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Cooling is the most powerful weapon against ischemic damage. In general, each 10ºC reduction in temperature between 0ºC and 40ºC reduces metabolic rate by one-third to one-half [REJUVENATION RESEARCH; Best,BP; 11(2):493-503 (2008)], although there are discontinuities in Arrhenius behavior associated with chilling sensitivity and other specific temperature-dependent activation energies (Ea) [JOURNAL OF BIOENERGETICS; Raison,JK; 4(1):285-309 (1973)]. Experiments with dogs that have been quickly cooled with blood washout solution have shown that cooling from 30ºC to 10ºC can extend the tolerable period of cardiac arrest without neurological damage from 5 minutes to as much as 120 minutes [CRITICAL CARE MEDICINE; Behringer,W; 31(5):1523-1531 (2003)]. Rats subjected to 2 hours of cerebral ischemia showed neuroprotective benefits from hypothermia even when begun up to 4 hours after reperfusion [NEUROSCIENCE RESEARCH; Ohta,H; 57(3):424-433 (2007)]. Hypothermia also protects the blood-brain barrier by depressing activity of proteases [STROKE; Hamann,GF; 35(3):764-769 (2004)].

But a few degrees of cooling can reduce ischemic damage to a far greater extent than would be predicted by the reduction of metabolic rate [JOURNAL OF CARDIOVASCULAR PHARMACOLOGY AND THERAPEUTICS; Darbera,L; 2011)]. The first few degrees of cooling reduces cerebral tissue inflammatory cytokines to one-third the normothermic value, with further reduction by the use of anaesthetic [CRITICAL CARE; Meybohm,P; 14(1):R21 (2010)]. In a study of 137 control and 136 hypothermic patients it was found that reduction of body temperature from 37ºC (normal human body temperature) to 32−34ºC for a 24 hour period following cardiac arrest increased 6 month survival from 41% (control) to 55% (hypothermic) and reduced 6 month brain damage from 61% (control) to 45% (hypothermic) [NEW ENGLAND JOURNAL OF MEDICINE; 346(8):549-556 (2002)].

Cold ischemia is not warm ischemia in slow motion. Unlike cold ischemia, warm ischemia inhibits nitric oxide synthase and results in production of eicosanoid vasoconstrictors during reperfusion [TRANSPLANTATION PROCEEDINGS; Hanson,TN; 32:15 (2000)]. Unlike warm ischemia, cold ischemia is associated with an increase in chelatable iron, which opens the Mitochondrial Permeability Transition Pore (MPTP), leading to apoptosis or (more often) necrosis [JOURNAL OF HEPATOLOGY; Rauen,U; 40:607 (2004)], although there is a limited potential for perfusion solution additives to reduce damage resulting from long periods of cold ischemia [EXPERT OPINION ON PHARMACOTHERAPY)]. Other forms of injury induced by cold are cold shock [BIOCHEMICAL JOURNAL; 397:247 (2006)] and chilling injury [CRYOBIOLOGY; 42:88 (2001)].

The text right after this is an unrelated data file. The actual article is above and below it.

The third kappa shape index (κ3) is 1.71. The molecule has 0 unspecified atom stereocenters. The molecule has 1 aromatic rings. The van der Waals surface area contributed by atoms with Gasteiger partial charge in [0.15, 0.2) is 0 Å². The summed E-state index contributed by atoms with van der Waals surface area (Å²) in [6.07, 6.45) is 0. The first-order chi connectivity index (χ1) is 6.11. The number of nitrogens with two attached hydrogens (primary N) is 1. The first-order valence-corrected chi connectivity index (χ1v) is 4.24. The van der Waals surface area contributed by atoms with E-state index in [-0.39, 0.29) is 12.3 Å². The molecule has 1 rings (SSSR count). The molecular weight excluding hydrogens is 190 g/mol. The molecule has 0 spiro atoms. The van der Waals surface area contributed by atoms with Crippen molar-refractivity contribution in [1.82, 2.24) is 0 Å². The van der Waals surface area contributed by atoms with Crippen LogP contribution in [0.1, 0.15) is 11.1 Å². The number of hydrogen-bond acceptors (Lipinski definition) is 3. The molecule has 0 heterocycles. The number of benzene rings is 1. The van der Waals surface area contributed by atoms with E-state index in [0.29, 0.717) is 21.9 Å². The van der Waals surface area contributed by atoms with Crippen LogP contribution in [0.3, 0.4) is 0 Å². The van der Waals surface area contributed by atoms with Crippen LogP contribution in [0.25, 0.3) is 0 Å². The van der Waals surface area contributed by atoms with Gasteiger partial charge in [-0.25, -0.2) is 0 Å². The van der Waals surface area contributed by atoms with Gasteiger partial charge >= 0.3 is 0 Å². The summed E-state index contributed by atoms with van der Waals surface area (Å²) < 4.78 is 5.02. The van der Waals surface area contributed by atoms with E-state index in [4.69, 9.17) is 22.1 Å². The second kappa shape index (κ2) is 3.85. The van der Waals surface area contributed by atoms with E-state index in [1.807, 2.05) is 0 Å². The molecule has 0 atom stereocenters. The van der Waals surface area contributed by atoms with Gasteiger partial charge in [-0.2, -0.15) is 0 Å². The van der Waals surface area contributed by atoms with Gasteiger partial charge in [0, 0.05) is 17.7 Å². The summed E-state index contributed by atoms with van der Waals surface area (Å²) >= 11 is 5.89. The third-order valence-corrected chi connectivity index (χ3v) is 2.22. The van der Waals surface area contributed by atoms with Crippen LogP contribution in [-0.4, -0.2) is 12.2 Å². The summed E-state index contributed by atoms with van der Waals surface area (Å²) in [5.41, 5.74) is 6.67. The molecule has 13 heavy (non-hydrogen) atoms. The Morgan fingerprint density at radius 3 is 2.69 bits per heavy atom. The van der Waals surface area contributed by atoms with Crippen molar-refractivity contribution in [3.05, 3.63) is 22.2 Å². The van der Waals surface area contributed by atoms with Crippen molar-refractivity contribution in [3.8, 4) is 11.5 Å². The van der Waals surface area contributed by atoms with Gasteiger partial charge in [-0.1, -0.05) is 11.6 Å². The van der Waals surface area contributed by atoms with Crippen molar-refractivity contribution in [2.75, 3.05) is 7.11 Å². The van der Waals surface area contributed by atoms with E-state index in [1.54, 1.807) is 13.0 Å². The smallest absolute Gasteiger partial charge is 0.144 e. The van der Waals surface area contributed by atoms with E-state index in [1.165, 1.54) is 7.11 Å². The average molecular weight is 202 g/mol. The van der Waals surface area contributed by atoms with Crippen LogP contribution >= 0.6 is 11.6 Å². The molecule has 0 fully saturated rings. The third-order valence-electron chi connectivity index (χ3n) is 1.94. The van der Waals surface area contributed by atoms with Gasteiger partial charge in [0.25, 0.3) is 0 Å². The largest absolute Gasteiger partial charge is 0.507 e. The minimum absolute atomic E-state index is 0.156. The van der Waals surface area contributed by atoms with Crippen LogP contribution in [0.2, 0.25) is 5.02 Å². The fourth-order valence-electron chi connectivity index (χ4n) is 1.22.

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Under optimal conditions, immediately after pronouncement of death a cryonics patient is placed in an ice bath, and circulation is restarted with a mechanical chest compressor. Once cooled to near ice water temperature, the patient is perfused with vitrifying cryoprotectant solution, cooled under computer control to nearly −196ºC, and then transferred to liquid nitrogen for long-term storage. Unfortunately, only a minority of cryonics patients receive this treatment. More often the patients suffer greater amounts of warm and cold ischemia. Terminal cryonics patients should move to be near a cryonics perfusion/storage facility and arrange for a standby cryonics team in order to receive such reduced ischemic injury.

Neuron viability is not retained in current cryonic preservation practice, which is based on the hope that preservation of structure will be adequate for restoration of function by future medicine. The fact that neurons can survive such long periods of ischemia and reperfusion — and the fact that hypothermia can substantially improve preservation — bodes well for the preservation of the anatomical basis of mind even after hours of warm ischemia and days of cold ischemia. Nonetheless, efforts are being made to preserve potential neuron viability by finding vitrifying agents with reduced toxicity, and by the use of storage temperatures above liquid nitrogen temperature to eliminate cracking from thermal stress.

Blood vessels may not be essential for future reconstruction and revival of a cryonics patient, but blood vessels need to be able to deliver vitrifying cryoprotectant to all parts of the brain if ice formation is to be prevented in the brain of a cryonics patient cooled to cryogenic temperatures. Ischemia, reperfusion injury, and subsequent edema can mean that some blood vessels are blocked in an ischemic cryonics patient, resulting in ice formation in parts of the brain not saturated with vitrification solution. Although some theorists have speculated that cryonics patients with frozen brain tissue may someday be reconstructed with nanotechnology [PROCEEDINGS OF THE NATIONAL ACADEMY OF SCIENCES (USA); Drexler,KE; 78(9):5275-5278 (1981) and MEDICAL HYPOTHESES; Merkle,RC; 39(1):6-16 (1992)], it is safer to eliminate or minimize such damage.